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British Law Firm Drops Use Of 'Dear Sirs' To Go Gender Neutral

London:  One of the UK’s leading law firms has taken a lead to drop the use of the traditional “Dear Sirs” from its legal documentation in favour of a more gender neutral term “Dear Sir or Madam”.

Freshfields Bruckhaus Deringer said it has stopped using the phrase from this weekend.

In the UK, the firm will now address all communications to “Dear Sir or Madam”, while in the US all correspondence will start with “Dear Ladies and Gentlemen”.

Equivalents in Cantonese, Mandarin and European languages have also been agreed across Freshfields’ global network. “It is a relatively small change, but it is a significant point and you notice that when everyone immediately accepts that the change needs to happen.” Freshfields’ joint managing partner Chris Pugh told The Observer.

“I hope it will shed light on other things that we might inadvertently be doing that risk alienating people we communicate with – not only people at Freshfields but clients and other professionals as well,” he said.

The firm implemented the change after one of its London associates researched legal documents from the last 10 initial public offerings of private company shares.

It found 81 law firms and banks exclusively used “Dear Sirs” on letters and communications during the process. Sam Smethers, chief executive of the Fawcett Society, the UK’s largest charity for women’s rights, said the change was long overdue.

She said, “It is to be welcomed, but it is pretty basic stuff which we should all be doing really. I still get referred to as ‘Mr Sam Smethers’ by the media, despite being the chief executive of a women’s charity.

“We have to think about the language we use as it reveals the assumptions and decisions being made. Even Parliament continues to use ‘he’ in legislation, the assumption being that will refer to everyone. We should be looking at gender neutral language for our legislation too,” Smethers added.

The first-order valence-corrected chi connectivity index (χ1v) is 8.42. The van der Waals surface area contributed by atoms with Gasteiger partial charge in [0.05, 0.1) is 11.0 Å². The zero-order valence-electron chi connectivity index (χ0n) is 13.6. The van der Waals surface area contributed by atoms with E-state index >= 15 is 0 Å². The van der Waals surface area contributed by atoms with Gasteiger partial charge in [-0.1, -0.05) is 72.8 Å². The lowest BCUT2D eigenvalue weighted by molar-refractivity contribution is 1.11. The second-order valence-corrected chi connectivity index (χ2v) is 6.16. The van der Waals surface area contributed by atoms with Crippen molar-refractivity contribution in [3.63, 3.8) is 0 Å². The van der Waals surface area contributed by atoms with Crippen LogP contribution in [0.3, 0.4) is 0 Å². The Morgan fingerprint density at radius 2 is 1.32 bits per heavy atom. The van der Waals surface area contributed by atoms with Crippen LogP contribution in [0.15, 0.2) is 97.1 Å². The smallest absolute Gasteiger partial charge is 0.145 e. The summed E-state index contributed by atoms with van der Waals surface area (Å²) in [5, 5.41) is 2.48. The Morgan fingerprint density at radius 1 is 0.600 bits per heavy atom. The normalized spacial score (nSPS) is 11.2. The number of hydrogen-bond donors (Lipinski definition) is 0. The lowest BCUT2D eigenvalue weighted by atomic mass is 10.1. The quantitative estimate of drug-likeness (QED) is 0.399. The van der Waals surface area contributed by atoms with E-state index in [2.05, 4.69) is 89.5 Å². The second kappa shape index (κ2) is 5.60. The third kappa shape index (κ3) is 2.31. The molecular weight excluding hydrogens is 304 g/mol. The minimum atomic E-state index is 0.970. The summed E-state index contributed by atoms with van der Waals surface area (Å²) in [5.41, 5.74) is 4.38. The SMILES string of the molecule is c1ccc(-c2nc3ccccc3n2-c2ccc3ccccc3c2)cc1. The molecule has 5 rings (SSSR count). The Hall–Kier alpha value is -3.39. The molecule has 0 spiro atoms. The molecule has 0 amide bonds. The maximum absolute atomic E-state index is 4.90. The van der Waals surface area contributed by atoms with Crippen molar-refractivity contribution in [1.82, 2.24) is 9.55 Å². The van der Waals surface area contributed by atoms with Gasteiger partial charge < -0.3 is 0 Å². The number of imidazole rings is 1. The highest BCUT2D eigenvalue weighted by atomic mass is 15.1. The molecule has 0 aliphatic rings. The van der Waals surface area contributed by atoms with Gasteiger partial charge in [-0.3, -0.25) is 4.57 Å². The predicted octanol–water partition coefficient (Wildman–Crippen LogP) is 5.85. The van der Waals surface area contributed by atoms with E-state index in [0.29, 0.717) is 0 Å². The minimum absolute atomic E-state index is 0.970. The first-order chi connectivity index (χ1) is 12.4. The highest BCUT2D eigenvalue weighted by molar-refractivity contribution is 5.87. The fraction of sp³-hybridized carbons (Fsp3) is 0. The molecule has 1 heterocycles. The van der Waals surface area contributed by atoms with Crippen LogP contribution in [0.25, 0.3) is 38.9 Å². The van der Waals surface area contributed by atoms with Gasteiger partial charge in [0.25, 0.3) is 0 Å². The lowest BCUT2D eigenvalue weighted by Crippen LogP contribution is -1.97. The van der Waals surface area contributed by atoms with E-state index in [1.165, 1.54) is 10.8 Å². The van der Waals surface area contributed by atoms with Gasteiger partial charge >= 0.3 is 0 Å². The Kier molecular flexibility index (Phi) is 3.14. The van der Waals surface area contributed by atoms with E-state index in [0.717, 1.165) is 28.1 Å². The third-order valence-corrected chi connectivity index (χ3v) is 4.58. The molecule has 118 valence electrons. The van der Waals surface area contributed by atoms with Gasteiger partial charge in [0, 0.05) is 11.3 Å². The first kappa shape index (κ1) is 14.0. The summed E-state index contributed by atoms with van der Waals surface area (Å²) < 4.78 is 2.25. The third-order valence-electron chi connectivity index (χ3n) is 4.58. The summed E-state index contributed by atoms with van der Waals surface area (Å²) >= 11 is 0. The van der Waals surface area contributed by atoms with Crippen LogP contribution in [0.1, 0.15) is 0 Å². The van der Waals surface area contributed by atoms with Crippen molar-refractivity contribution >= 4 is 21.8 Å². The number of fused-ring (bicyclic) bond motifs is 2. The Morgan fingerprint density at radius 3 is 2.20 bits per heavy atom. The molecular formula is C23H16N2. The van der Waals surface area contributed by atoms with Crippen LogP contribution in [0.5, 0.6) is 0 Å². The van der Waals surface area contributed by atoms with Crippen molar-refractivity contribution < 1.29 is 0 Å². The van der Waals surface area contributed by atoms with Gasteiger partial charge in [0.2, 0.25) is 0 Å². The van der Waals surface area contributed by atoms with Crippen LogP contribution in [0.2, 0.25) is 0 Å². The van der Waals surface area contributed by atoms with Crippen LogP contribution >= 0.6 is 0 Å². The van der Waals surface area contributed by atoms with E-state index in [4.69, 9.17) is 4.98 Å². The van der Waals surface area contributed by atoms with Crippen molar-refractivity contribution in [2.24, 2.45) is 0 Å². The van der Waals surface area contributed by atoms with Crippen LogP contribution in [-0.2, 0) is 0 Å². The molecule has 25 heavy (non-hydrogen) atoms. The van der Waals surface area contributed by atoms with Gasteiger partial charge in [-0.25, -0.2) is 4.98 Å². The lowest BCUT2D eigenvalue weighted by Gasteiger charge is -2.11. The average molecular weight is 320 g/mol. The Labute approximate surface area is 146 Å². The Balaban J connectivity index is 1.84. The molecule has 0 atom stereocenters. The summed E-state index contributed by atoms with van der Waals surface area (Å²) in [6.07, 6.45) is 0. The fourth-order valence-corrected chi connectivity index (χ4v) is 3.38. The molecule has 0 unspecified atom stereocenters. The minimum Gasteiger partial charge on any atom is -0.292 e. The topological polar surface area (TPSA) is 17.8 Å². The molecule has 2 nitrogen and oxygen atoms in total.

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Quindell’s ousted founder buys back loss-making firms

The loss-making property businesses that scandal-hit Quindell sold for £1 have been quietly re-acquired by Rob Terry, the insurance outsourcer’s controversial founder.

Indro Mukerjee, Mr Terry’s successor at the helm of Quindell, offloaded the company’s insulation and property maintenance businesses to the Be Smart Group in January, crystallising a £4.2m loss on the deal.

It has now emerged that following the sale, Quob Park Estate (QPE), the investment vehicle set up by Mr Terry after he was ousted, took ownership of Be Smart earlier this year.

The deal signals the latest attempt by Mr Terry to rebuild his business interests in the shadow of a Serious Fraud Office (SFO) investigation into Quindell’s accounts under his leadership.

According to filings with Companies House, Mr Terry and his wife were appointed directors of Be Smart on Sept 6. When asked by The Telegraph how much he paid for the assets that Watchstone sold to Be Smart for a nominal sum, he said: “All I can say is it’s in the millions.”

Be Smart was owned by Ben Williams, who had been a director of the two businesses before Quindell sold them.

Mr Terry expanded Quindell through an acquisition spree that turned it from a golf club into a sprawling insurance outsourcer and law firm, with, at its height, a stock market value of £2.7bn.

A scandal erupted after he was ousted in 2014 following opaque share dealings. The controversy deepened last year when Quindell’s new management shocked investors by drastically revising the results it reported under Mr Terry, which showed the business had been loss-making when it had previously said it was profitable.

The SFO launched a probe into Quindell – since renamed Watchstone – within hours of the restatements.

Mr Williams did not return a request for comment.

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Indiana lawmaker lands job with company at center of vaping law

INDIANAPOLIS – A state lawmaker who supported legislation that made a single company the only one in Indiana that can certify firms to make the liquid used in e-cigarettes says he sees no conflict of interest in his taking a job with that company.

Republican state Rep. Alan Morrison of Terre Haute voted in favor of bills passed in 2015 and 2016 that, because of their wording, required any company wanting to produce e-liquid for sale in Indiana to be certified by Lafayette-based Mulhaupt’s Inc.